Some milestones bring flashbacks. This 601st edition begins the 26th year of The Advantage Letter.
Just a bit over 25 years ago, and two months into a new job, I walked into the office of the person I reported to and told him I was thinking of beginning a newsletter.
Well, it wasn’t so much going to be a “news” letter. It would be more of an opinion letter.
I was thinking of telling stories and sharing thoughts about management and sales and marketing and motivation and… well, random stuff.
My manager at the time looked up from his desk and said, “Have you ever done something like this before?”
It was a good question.
I believe my response was, “Uhhh, well…kinda,” which really meant, “No.”
He wasn’t impressed. I think he figured he’d talk me out of it by saying, “Well, that would be a lot of work for others, too. I don’t think the office staff have the time to stuff envelopes and mail letters.”
I assured him it would be a one-man operation. So, besides writing the letters, I had to be willing to print and fold them, stuff envelopes, and slap mailing labels and postage on about 400 envelopes twice each month.
I think I personally licked stamps for the first edition.
I was fortunate that the distribution wasn’t the many thousands it is today. I may have bailed out early on. I often joked that the biggest challenge of writing a newsletter was the paper cuts.
Maybe the best surprise of the letter has been the countless people I’ve met across the country who have referenced something I wrote in a column.
In a time well before social media, I encountered folks I had never met before who asked me about my wife, kids, and dog.
I learned that I could write scores of letters discussing research and data. And yet, without fail, the letters that always resonated the most with folks featured personal stories, funny encounters, and/or observations about human behavior.
Friends would ask, “How do you write a banking newsletter?” I began telling them, “I don’t. I write a people newsletter. Banking is about people.”
So much has changed in 25 years. Then again, some important things haven’t.
The tools of our trade are far more advanced than most of us could have fathomed back then.
Yet, the core of our businesses has not changed at all. It remains our people.
And in the end, good people win.
Someone sent me a few “2020 is Jumanji” memes recently that made me smile.
I’m not entirely convinced we aren’t living the Jumanji game right now. Good grief. We’ve already moved on from Murder Hornets!
I knew it might be beginning to get to me recently when I woke up one morning and intentionally did not touch my phone. I didn’t want to see it.
I made sure all TV’s were off and didn’t want to get within 10 feet of my laptop.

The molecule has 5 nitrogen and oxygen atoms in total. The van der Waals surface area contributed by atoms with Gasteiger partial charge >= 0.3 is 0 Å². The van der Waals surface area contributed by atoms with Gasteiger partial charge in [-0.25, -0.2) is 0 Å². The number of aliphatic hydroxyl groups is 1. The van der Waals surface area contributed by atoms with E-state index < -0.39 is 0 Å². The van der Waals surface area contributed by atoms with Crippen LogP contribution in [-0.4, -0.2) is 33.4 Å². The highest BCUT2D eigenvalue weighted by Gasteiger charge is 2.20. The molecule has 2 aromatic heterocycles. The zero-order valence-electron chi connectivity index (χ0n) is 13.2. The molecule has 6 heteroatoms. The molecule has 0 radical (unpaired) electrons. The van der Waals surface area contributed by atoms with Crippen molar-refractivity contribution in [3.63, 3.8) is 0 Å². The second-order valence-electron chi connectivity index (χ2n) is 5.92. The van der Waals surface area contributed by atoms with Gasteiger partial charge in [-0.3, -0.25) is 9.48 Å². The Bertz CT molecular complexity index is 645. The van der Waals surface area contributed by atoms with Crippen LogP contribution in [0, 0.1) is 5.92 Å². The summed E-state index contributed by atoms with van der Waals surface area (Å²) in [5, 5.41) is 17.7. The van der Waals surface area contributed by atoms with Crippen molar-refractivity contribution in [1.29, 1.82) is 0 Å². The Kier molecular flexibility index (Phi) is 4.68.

I stepped out back with a cup of coffee and spent 15 minutes watching our cat play with a stick.
The fact that that was the most peaceful I’d been in days wasn’t lost on me.
When we allow ourselves to become hooked to a negative news drip, it begins to rewire us.
Without meaning to, many of us are programming ourselves (or allowing ourselves to be programmed) to find the cloud in every silver lining.
I have absolutely no doubt that most of us can sit down right now and draw up long lists of negative events we’ve experienced this year.
And while it’s easy to point out that there are others who have it worse (which is almost always true), that doesn’t mean our negative emotions are unjustified.
Whether we use these setbacks as excuses, however, is another thing altogether.
One of the silver linings in our own household has been having our two college boys back home for a few months.
Now, that wasn’t the case for the first few weeks.
But, after we all acclimated to coexisting under one roof again, we realized this period is as good a time as any to talk with them about school plans, job plans, and life plans.
It is also been a great time to talk about what happens when something out of your control changes your plans.
I’ve tried to drill into them (and remind myself) that there is a difference between having excuses and using excuses.
Everyone I know has valid excuses right now for giving up on certain goals.
No one would fault them for throwing in the towel. Forces outside of their control have changed their environments.
And yet, this may be the perfect time to shoot for the moon.
When you have every excuse not to reach your goals, the pressure of failure is reduced.
Tough times do not build character as much as they reveal it.
What will these times reveal about you?